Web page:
In the first test against Australia, the Pakistani team gets off to a great start

Imamul Haq, Pakistan’s opener, scored his first Test century on Friday in Rawalpindi, guiding his team to a strong start in the series against Australia.

Pakistan won the toss and elected to bat first.

When he returned to the field for the first time since December 2019, Haq stated that he has never scored a century against Australia.

“I wasn’t getting many opportunities in Tests, but I was keeping an eye on the process,” he said. “It’s wonderful to have a challenge like this, against a formidable defence like the Australians.”

Due to security concerns, Australia has not visited Pakistan since 1998. On Friday, at least 56 people were murdered and more than 200 were injured in a suicide attack at a Shia mosque in Peshawar.

On behalf of the Australian national team, interim head coach Andrew McDonald expressed his sympathy. “We’ll be directed by our security people,” he said, “but we’re in really, really good hands.”

Pakistan won the toss and chose to bat, allowing Azhar Ali to score 64 runs unbeaten and contribute 140 runs for the second wicket.

Despite the fact that Australia used eight bowlers, only Nathan Lyon (1-87) took a wicket in 31 overs as Haq and Shafique put on a 105-run opening wicket stand.

During his innings, the adventurous Shafique hit three boundaries and a six.

Pakistan dominated the Australian attack after getting Azhar to the crease, forcing Cummins to rely on part-time spinners Head, Steven Smith, and Marnus Labuschagne.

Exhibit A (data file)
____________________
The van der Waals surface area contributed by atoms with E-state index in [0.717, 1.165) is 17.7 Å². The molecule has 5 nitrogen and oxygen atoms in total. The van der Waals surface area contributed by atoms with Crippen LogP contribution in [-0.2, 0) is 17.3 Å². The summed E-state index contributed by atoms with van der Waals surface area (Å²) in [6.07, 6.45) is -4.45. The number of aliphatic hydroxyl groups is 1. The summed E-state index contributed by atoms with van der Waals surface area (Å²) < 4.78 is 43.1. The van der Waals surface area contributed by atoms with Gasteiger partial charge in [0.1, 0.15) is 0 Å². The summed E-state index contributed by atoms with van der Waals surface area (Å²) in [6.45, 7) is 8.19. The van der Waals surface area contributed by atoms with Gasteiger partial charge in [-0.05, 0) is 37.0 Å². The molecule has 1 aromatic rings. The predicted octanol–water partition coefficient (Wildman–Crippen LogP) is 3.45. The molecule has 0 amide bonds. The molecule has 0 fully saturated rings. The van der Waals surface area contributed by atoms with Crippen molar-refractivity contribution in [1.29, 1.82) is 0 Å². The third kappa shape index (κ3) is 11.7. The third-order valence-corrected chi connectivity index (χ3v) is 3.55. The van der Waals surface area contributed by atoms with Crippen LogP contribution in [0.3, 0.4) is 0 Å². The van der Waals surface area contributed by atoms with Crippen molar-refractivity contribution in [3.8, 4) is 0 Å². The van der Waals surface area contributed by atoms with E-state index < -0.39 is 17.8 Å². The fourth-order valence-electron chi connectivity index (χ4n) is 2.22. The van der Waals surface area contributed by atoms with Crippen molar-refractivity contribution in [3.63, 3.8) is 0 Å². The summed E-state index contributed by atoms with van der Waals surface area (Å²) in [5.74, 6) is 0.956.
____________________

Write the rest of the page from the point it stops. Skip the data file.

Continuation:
Imam-Ul-Haq completed his century after smashing pacer Mitchell Starc to the cover boundary following 277 minutes.

The 26-year-old batted for 379 minutes, smashing 15 boundaries and two sixes, bettering his previous high of 76 against the same opponents in Dubai in October 2018.

Haq’s 12,000 supporters congratulated him for reaching the millstone in unison.

In Lyon, Australia chose to deploy three pacers, a fast-bowling allrounder, and a single spinner, a move they will come to regret.

McDonald said, “Even spinners had a terrible day.” “It was clear to me that bowlers were having a really bad day.”

According to Pakistan Cricket Board Chief Executive Officer Faisal Hasnain, the opening of the first Test is a significant occasion in Pakistani cricket history that sends a powerful statement to the rest of the planet.

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